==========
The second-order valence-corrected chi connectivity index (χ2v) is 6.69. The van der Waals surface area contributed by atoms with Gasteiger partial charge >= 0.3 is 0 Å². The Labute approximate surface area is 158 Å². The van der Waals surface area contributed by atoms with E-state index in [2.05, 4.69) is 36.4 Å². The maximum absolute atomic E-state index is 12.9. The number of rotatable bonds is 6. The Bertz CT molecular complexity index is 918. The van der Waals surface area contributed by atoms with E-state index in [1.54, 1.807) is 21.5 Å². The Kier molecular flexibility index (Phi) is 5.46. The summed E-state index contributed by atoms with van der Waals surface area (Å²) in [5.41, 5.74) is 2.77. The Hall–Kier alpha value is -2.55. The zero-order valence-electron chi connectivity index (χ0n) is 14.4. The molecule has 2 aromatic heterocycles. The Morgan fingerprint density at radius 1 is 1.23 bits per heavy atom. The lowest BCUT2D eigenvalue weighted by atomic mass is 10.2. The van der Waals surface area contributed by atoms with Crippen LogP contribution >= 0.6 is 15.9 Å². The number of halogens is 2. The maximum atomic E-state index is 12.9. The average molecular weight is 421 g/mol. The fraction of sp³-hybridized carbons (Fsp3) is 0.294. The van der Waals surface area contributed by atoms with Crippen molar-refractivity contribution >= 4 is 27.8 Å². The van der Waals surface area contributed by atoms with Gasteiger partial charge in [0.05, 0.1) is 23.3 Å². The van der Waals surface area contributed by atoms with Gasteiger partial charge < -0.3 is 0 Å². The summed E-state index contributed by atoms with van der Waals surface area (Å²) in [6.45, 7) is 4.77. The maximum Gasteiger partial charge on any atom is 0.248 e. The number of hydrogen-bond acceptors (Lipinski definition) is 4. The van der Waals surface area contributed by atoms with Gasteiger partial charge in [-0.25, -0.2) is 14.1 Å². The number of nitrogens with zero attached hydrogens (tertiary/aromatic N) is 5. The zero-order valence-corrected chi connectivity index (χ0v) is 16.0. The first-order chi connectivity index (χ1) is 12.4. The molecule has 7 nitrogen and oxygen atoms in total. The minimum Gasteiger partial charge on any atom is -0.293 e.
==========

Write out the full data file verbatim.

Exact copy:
The second-order valence-corrected chi connectivity index (χ2v) is 6.69. The van der Waals surface area contributed by atoms with Gasteiger partial charge >= 0.3 is 0 Å². The Labute approximate surface area is 158 Å². The van der Waals surface area contributed by atoms with E-state index in [2.05, 4.69) is 36.4 Å². The maximum absolute atomic E-state index is 12.9. The number of rotatable bonds is 6. The Bertz CT molecular complexity index is 918. The van der Waals surface area contributed by atoms with E-state index in [1.54, 1.807) is 21.5 Å². The Kier molecular flexibility index (Phi) is 5.46. The summed E-state index contributed by atoms with van der Waals surface area (Å²) in [5.41, 5.74) is 2.77. The Hall–Kier alpha value is -2.55. The zero-order valence-electron chi connectivity index (χ0n) is 14.4. The molecule has 2 aromatic heterocycles. The Morgan fingerprint density at radius 1 is 1.23 bits per heavy atom. The lowest BCUT2D eigenvalue weighted by atomic mass is 10.2. The van der Waals surface area contributed by atoms with Crippen LogP contribution >= 0.6 is 15.9 Å². The number of halogens is 2. The maximum atomic E-state index is 12.9. The average molecular weight is 421 g/mol. The fraction of sp³-hybridized carbons (Fsp3) is 0.294. The van der Waals surface area contributed by atoms with Crippen molar-refractivity contribution >= 4 is 27.8 Å². The van der Waals surface area contributed by atoms with Gasteiger partial charge in [0.05, 0.1) is 23.3 Å². The van der Waals surface area contributed by atoms with Gasteiger partial charge < -0.3 is 0 Å². The summed E-state index contributed by atoms with van der Waals surface area (Å²) in [6.45, 7) is 4.77. The maximum Gasteiger partial charge on any atom is 0.248 e. The number of hydrogen-bond acceptors (Lipinski definition) is 4. The van der Waals surface area contributed by atoms with Gasteiger partial charge in [-0.25, -0.2) is 14.1 Å². The number of nitrogens with zero attached hydrogens (tertiary/aromatic N) is 5. The zero-order valence-corrected chi connectivity index (χ0v) is 16.0. The first-order chi connectivity index (χ1) is 12.4. The molecule has 7 nitrogen and oxygen atoms in total. The minimum Gasteiger partial charge on any atom is -0.293 e.